Vegni said he was surprised that riders had not tried to attack during stage 17 to Madonna di Campiglio, suggesting the changes to stage 20 mean that stage 18 over the Stelvio is the only real chance to revolutionise the race and take the leader's maglia rosa from João Almeida (Deceuninck-QuickStep). 

"I don't want to be a directeur sportif but I was surprised that nobody attacked today," Vegni said.

"Perhaps, as we say, they simply 'didn't have it', or they haven't realised that they only really have tomorrow (Thursday) to make a difference and try to shake-up the Giro. Three times up to Sestriere is hard but if Almeida gets through the Stelvio stage, it'll be difficult to attack him." 

A new stage profile

The new profile of stage 20 of the 2020 Giro d'Italia

The new profile of stage 20 of the 2020 Giro d'Italia (Image credit: RCS Sport)

RCS Sport later confirmed the route change, releasing a new stage profile along with details of the revamped stage 20.

The revamped stage 20 should now follow a flat opening from Alba to Pinerolo before gradually climbing to the base of Sestriere and up the climb from the east (9.2km at 5.4 per cent) before looping round to tackle it twice from the west (11.4km at 5.9 per cent).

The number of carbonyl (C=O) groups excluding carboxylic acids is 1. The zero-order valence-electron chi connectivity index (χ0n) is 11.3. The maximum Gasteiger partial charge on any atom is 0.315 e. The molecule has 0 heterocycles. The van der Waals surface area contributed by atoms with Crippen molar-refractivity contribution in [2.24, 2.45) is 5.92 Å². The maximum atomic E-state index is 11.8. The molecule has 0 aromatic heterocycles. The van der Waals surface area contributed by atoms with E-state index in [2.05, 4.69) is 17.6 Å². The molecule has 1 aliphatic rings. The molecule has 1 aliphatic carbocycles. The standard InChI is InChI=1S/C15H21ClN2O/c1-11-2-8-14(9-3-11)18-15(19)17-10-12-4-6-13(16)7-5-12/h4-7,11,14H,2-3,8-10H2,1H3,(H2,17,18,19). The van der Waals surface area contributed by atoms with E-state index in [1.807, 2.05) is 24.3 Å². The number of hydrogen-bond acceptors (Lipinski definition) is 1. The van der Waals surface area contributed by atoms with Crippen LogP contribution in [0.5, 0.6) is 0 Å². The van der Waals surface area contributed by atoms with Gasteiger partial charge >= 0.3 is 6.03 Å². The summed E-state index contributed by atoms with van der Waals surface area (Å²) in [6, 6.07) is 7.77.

"In the light of decree no. 2020-1262 of 16 October 2020 by the Prefect of the Hautes Alpes concerning the anti-COVID regulations, published in the Official Journal on 17 October 2020, the route of Stage 20, Alba – Sestriere, has changed, leaving out the passage through French territory," a statement from RCS Sport read.

The new stage 20 will be, "an Alpine stage featuring over 3500m in vertical elevation," the statement continued. "From Alba the route goes to Pinerolo across the plain through medium-wide and straight roads. Then the climb begins for the first passage through Sestriere (the riders will not pass over the finish line).

"A descent to Cesana Torinese follows, before climbing back up to Sestriere through Sauze di Cesana. The route then crosses the finish line, where a GPM (KOM) is assigned. The riders descend again to Cesana Torinese for a second lap of the circuit before an uphill arrival in Sestriere.

"The last few kilometers are all on the sp.215 with a medium-wide and well-paved carriageway. Of note is a short tunnel (100m) in Grangesises and a small roundabout 300m from the finish. The 250m finishing straight is on 7m wide asphalt."

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Daniel Ostanek
Production editor

Daniel Ostanek is production editor at Cyclingnews, having joined in 2017 as a freelance contributor and later being hired as staff writer. Prior to joining the team, he had written for most major publications in the cycling world, including CyclingWeekly, Rouleur, and CyclingTips.


Daniel has reported from the world's top races, including the Tour de France and the spring Classics, and has interviewed many of the sport's biggest stars, including Wout van Aert, Remco Evenepoel, Mark Cavendish, Demi Vollering, and Anna van der Breggen.


As well as original reporting, news and feature writing, and production work, Daniel also runs The Leadout newsletter and oversees How to Watch guides throughout the season. His favourite races are Strade Bianche and the Volta a Portugal, and he rides a Colnago C40.